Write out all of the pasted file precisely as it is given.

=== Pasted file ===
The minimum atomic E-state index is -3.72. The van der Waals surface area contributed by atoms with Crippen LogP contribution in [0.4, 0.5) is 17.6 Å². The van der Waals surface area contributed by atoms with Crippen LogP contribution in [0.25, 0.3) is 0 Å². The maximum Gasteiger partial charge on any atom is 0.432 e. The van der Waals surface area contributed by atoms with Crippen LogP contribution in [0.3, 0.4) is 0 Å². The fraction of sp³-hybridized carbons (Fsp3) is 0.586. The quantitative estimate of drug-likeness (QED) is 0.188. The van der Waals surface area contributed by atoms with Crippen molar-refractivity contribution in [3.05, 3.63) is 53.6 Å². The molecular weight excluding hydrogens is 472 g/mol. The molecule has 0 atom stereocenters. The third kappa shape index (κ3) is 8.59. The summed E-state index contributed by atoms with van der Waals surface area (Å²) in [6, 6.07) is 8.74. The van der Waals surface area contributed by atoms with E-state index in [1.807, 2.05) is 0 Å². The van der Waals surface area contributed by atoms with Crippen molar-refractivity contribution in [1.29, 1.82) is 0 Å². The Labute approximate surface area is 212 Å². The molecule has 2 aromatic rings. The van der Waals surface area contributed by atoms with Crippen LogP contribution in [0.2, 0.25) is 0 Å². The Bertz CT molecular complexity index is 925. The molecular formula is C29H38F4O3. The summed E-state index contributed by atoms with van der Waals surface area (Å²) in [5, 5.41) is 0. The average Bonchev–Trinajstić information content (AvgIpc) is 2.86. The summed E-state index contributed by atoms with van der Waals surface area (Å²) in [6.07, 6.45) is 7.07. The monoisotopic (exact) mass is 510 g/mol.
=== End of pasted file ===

The minimum atomic E-state index is -3.72. The van der Waals surface area contributed by atoms with Crippen LogP contribution in [0.4, 0.5) is 17.6 Å². The van der Waals surface area contributed by atoms with Crippen LogP contribution in [0.25, 0.3) is 0 Å². The maximum Gasteiger partial charge on any atom is 0.432 e. The van der Waals surface area contributed by atoms with Crippen LogP contribution in [0.3, 0.4) is 0 Å². The fraction of sp³-hybridized carbons (Fsp3) is 0.586. The quantitative estimate of drug-likeness (QED) is 0.188. The van der Waals surface area contributed by atoms with Crippen molar-refractivity contribution in [3.05, 3.63) is 53.6 Å². The molecular weight excluding hydrogens is 472 g/mol. The molecule has 0 atom stereocenters. The third kappa shape index (κ3) is 8.59. The summed E-state index contributed by atoms with van der Waals surface area (Å²) in [6, 6.07) is 8.74. The van der Waals surface area contributed by atoms with E-state index in [1.807, 2.05) is 0 Å². The van der Waals surface area contributed by atoms with Crippen molar-refractivity contribution in [1.29, 1.82) is 0 Å². The Labute approximate surface area is 212 Å². The molecule has 2 aromatic rings. The van der Waals surface area contributed by atoms with Crippen LogP contribution in [0.2, 0.25) is 0 Å². The Bertz CT molecular complexity index is 925. The molecular formula is C29H38F4O3. The summed E-state index contributed by atoms with van der Waals surface area (Å²) in [5, 5.41) is 0. The average Bonchev–Trinajstić information content (AvgIpc) is 2.86. The summed E-state index contributed by atoms with van der Waals surface area (Å²) in [6.07, 6.45) is 7.07. The monoisotopic (exact) mass is 510 g/mol.